the terracotta army (chinese: 兵马俑; pinyin: bīng mǎ yǒng; literally "military servants") or terra-cotta warriors and horses is a collection of 8,099 life-size terra cotta figures of warriors and horses located in the mausoleum of the first qin emperor (秦始皇陵; qín shǐ huáng líng). the figures were discovered in 1974 near xi'an, shaanxi province,
the terracotta figures were buried with the first emperor of qin (qin shi huang) in 210-209 bc. consequently, they are also sometimes referred to as "qin's army."
the terracotta army of china was discovered in march 1974 by local farmers drilling a well to the east of mount li. mount li is the name of the man-made necropolis and tomb of the first emperor of qin; qin shi huang. construction of this mausoleum began in 246 b.c. and is believed to have taken 700,000 workers and craftsmen 36 years to complete. qin shi huang was interred inside the tomb complex upon his death in 210 b.c. according to the grand historian sima qian, the first emperor was buried alongside great amounts of treasure and objects of craftsmanship, as well as a scale replica of the universe complete with gemmed ceilings representing the cosmos, and flowing mercury. representing the great earthly bodies of water. recent scientific work at the site has shown high levels of mercury in the soil of mount li, tentatively indicating an accurate description of the site’s contents by sima qian.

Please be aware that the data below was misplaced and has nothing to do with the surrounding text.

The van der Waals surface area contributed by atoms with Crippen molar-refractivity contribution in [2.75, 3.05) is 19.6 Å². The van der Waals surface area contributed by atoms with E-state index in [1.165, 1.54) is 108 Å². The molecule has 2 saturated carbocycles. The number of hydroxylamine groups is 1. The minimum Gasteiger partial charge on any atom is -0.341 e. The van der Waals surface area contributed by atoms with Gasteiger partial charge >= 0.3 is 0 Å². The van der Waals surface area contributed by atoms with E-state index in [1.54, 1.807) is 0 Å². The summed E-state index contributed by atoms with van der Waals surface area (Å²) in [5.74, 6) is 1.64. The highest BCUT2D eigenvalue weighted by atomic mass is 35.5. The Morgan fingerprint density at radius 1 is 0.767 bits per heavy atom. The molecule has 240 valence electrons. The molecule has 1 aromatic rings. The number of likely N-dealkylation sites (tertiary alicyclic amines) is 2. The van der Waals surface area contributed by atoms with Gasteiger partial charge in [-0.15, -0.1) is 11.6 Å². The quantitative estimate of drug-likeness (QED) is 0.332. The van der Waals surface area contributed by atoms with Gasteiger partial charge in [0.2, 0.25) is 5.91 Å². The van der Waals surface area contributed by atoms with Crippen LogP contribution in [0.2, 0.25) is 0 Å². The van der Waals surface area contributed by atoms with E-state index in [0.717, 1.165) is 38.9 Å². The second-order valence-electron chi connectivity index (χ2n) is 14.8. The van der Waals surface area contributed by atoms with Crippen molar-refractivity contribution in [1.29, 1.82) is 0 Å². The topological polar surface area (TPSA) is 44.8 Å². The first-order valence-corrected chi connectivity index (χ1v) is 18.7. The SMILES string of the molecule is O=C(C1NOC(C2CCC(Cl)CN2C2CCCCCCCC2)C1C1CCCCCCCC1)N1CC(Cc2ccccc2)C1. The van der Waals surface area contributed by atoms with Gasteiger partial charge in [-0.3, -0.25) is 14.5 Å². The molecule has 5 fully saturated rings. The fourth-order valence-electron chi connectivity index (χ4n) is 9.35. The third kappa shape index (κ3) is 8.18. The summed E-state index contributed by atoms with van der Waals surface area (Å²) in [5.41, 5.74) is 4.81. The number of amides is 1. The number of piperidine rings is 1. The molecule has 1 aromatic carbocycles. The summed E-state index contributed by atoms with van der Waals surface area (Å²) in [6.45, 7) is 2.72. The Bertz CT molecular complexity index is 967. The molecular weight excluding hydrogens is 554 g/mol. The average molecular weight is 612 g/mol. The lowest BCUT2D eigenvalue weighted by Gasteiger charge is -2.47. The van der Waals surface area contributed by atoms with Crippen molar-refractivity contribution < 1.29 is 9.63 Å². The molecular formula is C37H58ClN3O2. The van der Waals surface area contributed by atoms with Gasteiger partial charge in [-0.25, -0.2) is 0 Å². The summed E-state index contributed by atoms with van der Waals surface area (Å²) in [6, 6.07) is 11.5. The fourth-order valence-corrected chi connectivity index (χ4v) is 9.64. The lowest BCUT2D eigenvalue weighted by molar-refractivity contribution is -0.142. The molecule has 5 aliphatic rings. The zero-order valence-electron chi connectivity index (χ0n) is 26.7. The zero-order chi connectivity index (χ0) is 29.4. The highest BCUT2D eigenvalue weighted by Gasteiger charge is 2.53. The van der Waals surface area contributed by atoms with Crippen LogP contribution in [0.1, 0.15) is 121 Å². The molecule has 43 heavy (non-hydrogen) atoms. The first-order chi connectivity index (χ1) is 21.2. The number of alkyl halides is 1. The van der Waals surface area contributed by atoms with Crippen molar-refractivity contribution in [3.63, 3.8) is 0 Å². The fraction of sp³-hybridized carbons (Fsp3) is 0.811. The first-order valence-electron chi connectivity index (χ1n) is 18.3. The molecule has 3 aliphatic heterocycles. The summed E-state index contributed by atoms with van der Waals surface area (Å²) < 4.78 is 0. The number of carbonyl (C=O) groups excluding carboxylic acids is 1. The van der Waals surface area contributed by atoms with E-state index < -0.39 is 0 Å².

the tomb of qin shi huang is near an earthen pyramid 76 meters tall and nearly 350 meters square. the tomb presently remains unopened. there are plans to seal-off the area around the tomb with a special tent-type structure to prevent corrosion from exposure to outside air. however, there is at present only one company in the world that makes these tents, and their largest model will not cover the site as needed.
qin shi huang’s necropolis complex was constructed to serve as an imperial compound or palace. it is comprised of several offices, halls and other structures and is surrounded by a wall with gateway entrances. the remains of the craftsmen working in the tomb may also be found within its confines, as it is believed they were sealed inside alive to keep them from divulging any secrets about its riches or entrance. it was only fitting, therefore, to have this compound protected by the massive terra cotta army interred nearby.